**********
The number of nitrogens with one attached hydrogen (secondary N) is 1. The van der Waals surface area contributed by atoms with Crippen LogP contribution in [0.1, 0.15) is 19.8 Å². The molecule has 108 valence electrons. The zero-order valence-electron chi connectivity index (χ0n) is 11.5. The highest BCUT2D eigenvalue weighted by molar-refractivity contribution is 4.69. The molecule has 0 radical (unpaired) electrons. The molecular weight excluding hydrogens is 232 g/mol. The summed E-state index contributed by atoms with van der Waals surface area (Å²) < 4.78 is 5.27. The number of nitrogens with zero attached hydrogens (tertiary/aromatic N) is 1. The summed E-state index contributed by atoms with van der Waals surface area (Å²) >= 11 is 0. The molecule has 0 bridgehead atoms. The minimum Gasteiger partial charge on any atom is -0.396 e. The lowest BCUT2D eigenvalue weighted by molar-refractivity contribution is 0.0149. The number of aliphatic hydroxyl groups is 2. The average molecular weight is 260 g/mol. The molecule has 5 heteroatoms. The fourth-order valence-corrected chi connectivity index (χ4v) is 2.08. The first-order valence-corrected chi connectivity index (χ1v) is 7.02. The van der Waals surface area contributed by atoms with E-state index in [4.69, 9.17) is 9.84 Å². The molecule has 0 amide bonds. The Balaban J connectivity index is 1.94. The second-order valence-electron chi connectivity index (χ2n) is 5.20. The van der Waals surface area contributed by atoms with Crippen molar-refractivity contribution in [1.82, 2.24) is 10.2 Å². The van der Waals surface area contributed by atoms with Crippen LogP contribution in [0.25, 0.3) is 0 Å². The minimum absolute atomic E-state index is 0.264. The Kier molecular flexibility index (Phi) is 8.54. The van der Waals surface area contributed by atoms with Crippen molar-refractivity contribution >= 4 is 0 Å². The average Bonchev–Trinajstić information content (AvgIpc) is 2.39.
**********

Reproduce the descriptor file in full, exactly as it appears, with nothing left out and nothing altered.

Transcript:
The number of nitrogens with one attached hydrogen (secondary N) is 1. The van der Waals surface area contributed by atoms with Crippen LogP contribution in [0.1, 0.15) is 19.8 Å². The molecule has 108 valence electrons. The zero-order valence-electron chi connectivity index (χ0n) is 11.5. The highest BCUT2D eigenvalue weighted by molar-refractivity contribution is 4.69. The molecule has 0 radical (unpaired) electrons. The molecular weight excluding hydrogens is 232 g/mol. The summed E-state index contributed by atoms with van der Waals surface area (Å²) < 4.78 is 5.27. The number of nitrogens with zero attached hydrogens (tertiary/aromatic N) is 1. The summed E-state index contributed by atoms with van der Waals surface area (Å²) >= 11 is 0. The molecule has 0 bridgehead atoms. The minimum Gasteiger partial charge on any atom is -0.396 e. The lowest BCUT2D eigenvalue weighted by molar-refractivity contribution is 0.0149. The number of aliphatic hydroxyl groups is 2. The average molecular weight is 260 g/mol. The molecule has 5 heteroatoms. The fourth-order valence-corrected chi connectivity index (χ4v) is 2.08. The first-order valence-corrected chi connectivity index (χ1v) is 7.02. The van der Waals surface area contributed by atoms with E-state index in [4.69, 9.17) is 9.84 Å². The molecule has 0 amide bonds. The Balaban J connectivity index is 1.94. The second-order valence-electron chi connectivity index (χ2n) is 5.20. The van der Waals surface area contributed by atoms with Crippen molar-refractivity contribution in [1.82, 2.24) is 10.2 Å². The van der Waals surface area contributed by atoms with Crippen LogP contribution in [0.25, 0.3) is 0 Å². The minimum absolute atomic E-state index is 0.264. The Kier molecular flexibility index (Phi) is 8.54. The van der Waals surface area contributed by atoms with Crippen molar-refractivity contribution >= 4 is 0 Å². The average Bonchev–Trinajstić information content (AvgIpc) is 2.39.